[N.B. I have absolutely no qualification and little knowledge of psychology, Psychiatry and neuroscience and advise anyone interested in these to seek out reliable sources of information including qualified professionals.]
Over at The Kinky Brits we’re contemplating putting together a ‘Kinky Brits guide to spanking’ (or similar, the title, along with everything else is rather up in the air at the moment). Amongst the different areas to cover is a proposed chapter on “how to meet kinky people” and as designated singleton it’s fallen on me to look at penning the bulk of that chapter.
I’ll wait a moment for the laughter to settle down.
You see, I try to avoid falling into the trap of giving advice either to people who are already happier than I am, or that I am wholly unable to stick to myself. Put simply I don’t think I’m the right person to ask.
But then again it simply wouldn’t occur to me to send someone a picture of my penis; so maybe there is some kind of a market out there for men needing basic tips on what to Definitely not do! [N.B. this isn’t the sum total of it but clueless guys is a big portion of the issue]
This line of thought got me onto a realisation that a lot of these issues come down to a sense of entitlement, which is a horrible thing in terms of the way it makes some men behave, and also royally fucks with their prospects whichever way you look at it.
Let me expound.
You are God’s gift to the opposite sex. Either because you are a physical Adonice, are incredibly intelligent, have a wonderful personality, or can do that thing with your tongue. For whatever reason you know full well that any prospective partner would be delighted to have you.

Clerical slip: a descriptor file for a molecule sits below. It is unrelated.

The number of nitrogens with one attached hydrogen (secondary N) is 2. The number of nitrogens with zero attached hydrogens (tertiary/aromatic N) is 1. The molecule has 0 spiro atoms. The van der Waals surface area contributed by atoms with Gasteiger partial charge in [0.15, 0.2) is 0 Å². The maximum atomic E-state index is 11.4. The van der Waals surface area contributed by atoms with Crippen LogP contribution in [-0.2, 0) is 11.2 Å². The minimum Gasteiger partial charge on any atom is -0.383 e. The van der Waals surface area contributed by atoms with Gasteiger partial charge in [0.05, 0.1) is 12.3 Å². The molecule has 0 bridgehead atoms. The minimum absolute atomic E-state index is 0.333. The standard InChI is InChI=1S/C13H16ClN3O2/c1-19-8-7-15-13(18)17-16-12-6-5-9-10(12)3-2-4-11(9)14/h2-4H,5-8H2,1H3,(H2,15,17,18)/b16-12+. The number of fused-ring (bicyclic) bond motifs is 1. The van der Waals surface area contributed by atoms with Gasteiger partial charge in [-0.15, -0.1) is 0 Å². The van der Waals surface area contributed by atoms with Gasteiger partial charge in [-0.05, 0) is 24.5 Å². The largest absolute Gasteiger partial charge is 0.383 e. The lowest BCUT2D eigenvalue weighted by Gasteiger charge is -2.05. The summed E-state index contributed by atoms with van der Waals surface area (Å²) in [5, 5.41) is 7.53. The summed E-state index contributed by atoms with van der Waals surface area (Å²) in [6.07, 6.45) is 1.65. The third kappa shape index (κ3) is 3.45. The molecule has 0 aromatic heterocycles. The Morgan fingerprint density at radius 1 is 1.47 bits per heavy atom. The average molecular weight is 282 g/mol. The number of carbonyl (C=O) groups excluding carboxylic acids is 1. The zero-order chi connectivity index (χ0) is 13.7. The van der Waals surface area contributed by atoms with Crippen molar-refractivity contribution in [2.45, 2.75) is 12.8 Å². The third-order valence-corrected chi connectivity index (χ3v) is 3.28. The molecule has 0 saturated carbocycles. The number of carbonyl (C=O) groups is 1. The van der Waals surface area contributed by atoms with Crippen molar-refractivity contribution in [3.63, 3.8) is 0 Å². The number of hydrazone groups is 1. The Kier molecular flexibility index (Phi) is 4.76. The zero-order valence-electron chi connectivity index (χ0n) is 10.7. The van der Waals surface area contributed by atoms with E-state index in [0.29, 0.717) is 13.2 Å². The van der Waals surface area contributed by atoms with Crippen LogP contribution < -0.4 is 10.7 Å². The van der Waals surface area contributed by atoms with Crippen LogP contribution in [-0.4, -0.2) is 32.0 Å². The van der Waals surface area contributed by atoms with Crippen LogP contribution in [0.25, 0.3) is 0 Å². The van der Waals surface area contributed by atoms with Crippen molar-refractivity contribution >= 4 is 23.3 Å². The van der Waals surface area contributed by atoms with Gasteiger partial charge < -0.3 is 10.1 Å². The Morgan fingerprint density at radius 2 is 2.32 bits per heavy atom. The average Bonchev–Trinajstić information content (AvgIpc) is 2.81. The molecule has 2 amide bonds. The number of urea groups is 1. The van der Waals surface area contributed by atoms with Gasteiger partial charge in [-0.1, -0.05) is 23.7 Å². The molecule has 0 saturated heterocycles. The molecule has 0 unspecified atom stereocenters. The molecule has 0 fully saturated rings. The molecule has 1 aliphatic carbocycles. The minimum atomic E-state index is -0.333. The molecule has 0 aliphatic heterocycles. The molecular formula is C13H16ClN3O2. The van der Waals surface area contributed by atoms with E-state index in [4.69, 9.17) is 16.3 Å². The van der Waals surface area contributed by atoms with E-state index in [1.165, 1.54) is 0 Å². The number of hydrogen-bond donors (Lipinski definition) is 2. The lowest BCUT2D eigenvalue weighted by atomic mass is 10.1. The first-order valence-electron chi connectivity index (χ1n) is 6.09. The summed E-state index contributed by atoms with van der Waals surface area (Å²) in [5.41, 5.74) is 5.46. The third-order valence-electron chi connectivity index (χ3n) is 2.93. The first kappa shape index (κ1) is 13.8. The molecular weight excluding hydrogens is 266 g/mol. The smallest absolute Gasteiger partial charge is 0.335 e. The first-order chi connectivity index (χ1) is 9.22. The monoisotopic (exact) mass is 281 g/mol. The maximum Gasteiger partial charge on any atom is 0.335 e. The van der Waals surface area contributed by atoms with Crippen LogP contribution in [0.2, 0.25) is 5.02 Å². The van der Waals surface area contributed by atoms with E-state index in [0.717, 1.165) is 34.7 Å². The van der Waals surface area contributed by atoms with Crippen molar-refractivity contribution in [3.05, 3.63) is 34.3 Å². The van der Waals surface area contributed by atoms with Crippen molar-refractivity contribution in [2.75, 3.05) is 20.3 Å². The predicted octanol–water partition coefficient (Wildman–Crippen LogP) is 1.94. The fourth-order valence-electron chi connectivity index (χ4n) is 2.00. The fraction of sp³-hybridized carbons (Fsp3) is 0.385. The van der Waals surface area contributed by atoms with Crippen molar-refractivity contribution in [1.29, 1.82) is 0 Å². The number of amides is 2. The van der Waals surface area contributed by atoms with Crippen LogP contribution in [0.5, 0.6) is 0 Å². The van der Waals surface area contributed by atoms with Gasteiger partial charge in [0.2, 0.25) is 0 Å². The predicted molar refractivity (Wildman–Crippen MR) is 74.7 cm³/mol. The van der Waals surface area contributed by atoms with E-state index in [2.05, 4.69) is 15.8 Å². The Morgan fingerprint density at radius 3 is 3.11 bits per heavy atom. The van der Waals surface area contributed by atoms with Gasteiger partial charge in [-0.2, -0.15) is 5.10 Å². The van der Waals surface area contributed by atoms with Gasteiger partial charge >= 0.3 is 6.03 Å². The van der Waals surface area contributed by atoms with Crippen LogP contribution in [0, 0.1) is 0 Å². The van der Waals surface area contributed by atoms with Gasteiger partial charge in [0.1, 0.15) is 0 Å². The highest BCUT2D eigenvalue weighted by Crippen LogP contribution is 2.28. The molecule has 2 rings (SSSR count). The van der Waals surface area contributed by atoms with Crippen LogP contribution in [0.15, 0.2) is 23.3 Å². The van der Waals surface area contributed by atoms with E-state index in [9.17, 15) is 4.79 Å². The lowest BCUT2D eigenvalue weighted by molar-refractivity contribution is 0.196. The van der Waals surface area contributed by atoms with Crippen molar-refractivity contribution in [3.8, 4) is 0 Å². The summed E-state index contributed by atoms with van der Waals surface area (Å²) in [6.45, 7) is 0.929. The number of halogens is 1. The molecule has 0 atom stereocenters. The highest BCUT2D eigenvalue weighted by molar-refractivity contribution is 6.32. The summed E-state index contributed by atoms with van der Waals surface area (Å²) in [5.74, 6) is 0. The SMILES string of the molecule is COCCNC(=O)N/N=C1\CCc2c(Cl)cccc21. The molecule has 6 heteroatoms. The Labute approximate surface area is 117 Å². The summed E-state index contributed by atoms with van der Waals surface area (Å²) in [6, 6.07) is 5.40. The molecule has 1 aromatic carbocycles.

Except they don’t.
I’m not going to go into why, because that’s not what I’m interested in right now. What’s interesting is that at this point there is a huge gulf between what you expect and what you get. Your sense of entitlement hasn’t been validated. this kind of discord can be extremely tough to handle and typically leads to two responses (ego defence mechanisms? Is that what they’re called?).
1) Externalise the rejection.
You were absolutely right to feel entitled and the world at large is at fault for not appreciating you. Unfortunately this doesn’t often help matters and usually leads to being compounded with further rejection leading into what I call the ‘runaway self-denial reaction’ in which, in order to justify the gradually mounting evidence that maybe you aren’t as utterly wonderful as you think you need to construct larger and larger persecutors, ultimately heading towards accusations of “Feminazis” and getting interested in being a Male Rights Advocate.
2) Internalise the rejection.
You were rejected because you weren’t entitled. This is absolutely fine by and of itself (entitlement is a dangerous, pervasive and destructive notion, of which more to come), but a common scenario is to take on the idea of not being entitled, whilst still seeing others as being entitled. This can set up a similarly destructive and unhelpful feedback loop of rejections re-enforcing the feelings of worthlessness. This is the “You’re OK, I’m not OK” scenario described by Thomas A Harris.
The point I’m trying to make is that neither response is healthy and both can lead to very unhelpful paths of thinking. The most helpful thing to do is to attack the root cause of this, the very notion of feeling entitled in the first place. If you let go of expectations, then anything positive that comes your way is a bonus.
Except things are stacked against you on this front. Our society perpetuates the idea of entitlement and ready gratification. Consumerism and objectification are rife and overtly encouraged. This shit needs to stop. It needs to be recognised and fought. Because it fucks up everyone it touches and everyone they meet.
My number 1 dating tip? Start a cultural revolution!